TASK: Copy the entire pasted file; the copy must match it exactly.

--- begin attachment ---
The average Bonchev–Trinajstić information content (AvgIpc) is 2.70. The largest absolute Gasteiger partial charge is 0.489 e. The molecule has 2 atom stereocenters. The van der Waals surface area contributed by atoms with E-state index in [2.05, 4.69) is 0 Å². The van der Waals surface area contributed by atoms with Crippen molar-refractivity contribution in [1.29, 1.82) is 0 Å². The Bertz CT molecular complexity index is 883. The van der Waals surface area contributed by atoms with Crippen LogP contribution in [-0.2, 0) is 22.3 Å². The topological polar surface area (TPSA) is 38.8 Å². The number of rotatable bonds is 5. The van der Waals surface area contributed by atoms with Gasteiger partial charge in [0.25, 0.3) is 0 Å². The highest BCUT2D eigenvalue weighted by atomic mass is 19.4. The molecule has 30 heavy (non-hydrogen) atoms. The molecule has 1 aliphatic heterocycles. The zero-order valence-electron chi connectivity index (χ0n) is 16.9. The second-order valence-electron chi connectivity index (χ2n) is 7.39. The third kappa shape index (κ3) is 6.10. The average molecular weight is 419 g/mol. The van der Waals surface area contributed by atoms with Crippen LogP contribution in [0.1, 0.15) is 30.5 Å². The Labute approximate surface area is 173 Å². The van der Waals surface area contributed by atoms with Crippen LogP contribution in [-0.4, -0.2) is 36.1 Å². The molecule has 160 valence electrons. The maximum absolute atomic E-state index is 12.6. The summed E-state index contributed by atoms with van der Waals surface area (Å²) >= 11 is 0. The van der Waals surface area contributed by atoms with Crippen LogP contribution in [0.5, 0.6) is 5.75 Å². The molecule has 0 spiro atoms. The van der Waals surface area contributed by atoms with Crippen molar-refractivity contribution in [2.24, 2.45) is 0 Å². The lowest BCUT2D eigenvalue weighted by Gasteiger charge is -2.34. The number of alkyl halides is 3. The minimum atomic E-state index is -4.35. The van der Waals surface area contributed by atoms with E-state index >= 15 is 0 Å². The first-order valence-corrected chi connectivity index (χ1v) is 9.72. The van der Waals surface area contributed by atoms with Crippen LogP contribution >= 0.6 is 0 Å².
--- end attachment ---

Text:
The average Bonchev–Trinajstić information content (AvgIpc) is 2.70. The largest absolute Gasteiger partial charge is 0.489 e. The molecule has 2 atom stereocenters. The van der Waals surface area contributed by atoms with E-state index in [2.05, 4.69) is 0 Å². The van der Waals surface area contributed by atoms with Crippen molar-refractivity contribution in [1.29, 1.82) is 0 Å². The Bertz CT molecular complexity index is 883. The van der Waals surface area contributed by atoms with Crippen LogP contribution in [-0.2, 0) is 22.3 Å². The topological polar surface area (TPSA) is 38.8 Å². The number of rotatable bonds is 5. The van der Waals surface area contributed by atoms with Gasteiger partial charge in [0.25, 0.3) is 0 Å². The highest BCUT2D eigenvalue weighted by atomic mass is 19.4. The molecule has 30 heavy (non-hydrogen) atoms. The molecule has 1 aliphatic heterocycles. The zero-order valence-electron chi connectivity index (χ0n) is 16.9. The second-order valence-electron chi connectivity index (χ2n) is 7.39. The third kappa shape index (κ3) is 6.10. The average molecular weight is 419 g/mol. The van der Waals surface area contributed by atoms with Crippen LogP contribution in [0.1, 0.15) is 30.5 Å². The Labute approximate surface area is 173 Å². The van der Waals surface area contributed by atoms with Crippen LogP contribution in [-0.4, -0.2) is 36.1 Å². The molecule has 160 valence electrons. The maximum absolute atomic E-state index is 12.6. The summed E-state index contributed by atoms with van der Waals surface area (Å²) >= 11 is 0. The van der Waals surface area contributed by atoms with Crippen LogP contribution in [0.5, 0.6) is 5.75 Å². The molecule has 0 spiro atoms. The van der Waals surface area contributed by atoms with Crippen molar-refractivity contribution in [2.24, 2.45) is 0 Å². The lowest BCUT2D eigenvalue weighted by Gasteiger charge is -2.34. The number of alkyl halides is 3. The minimum atomic E-state index is -4.35. The van der Waals surface area contributed by atoms with E-state index >= 15 is 0 Å². The first-order valence-corrected chi connectivity index (χ1v) is 9.72. The van der Waals surface area contributed by atoms with Crippen LogP contribution >= 0.6 is 0 Å².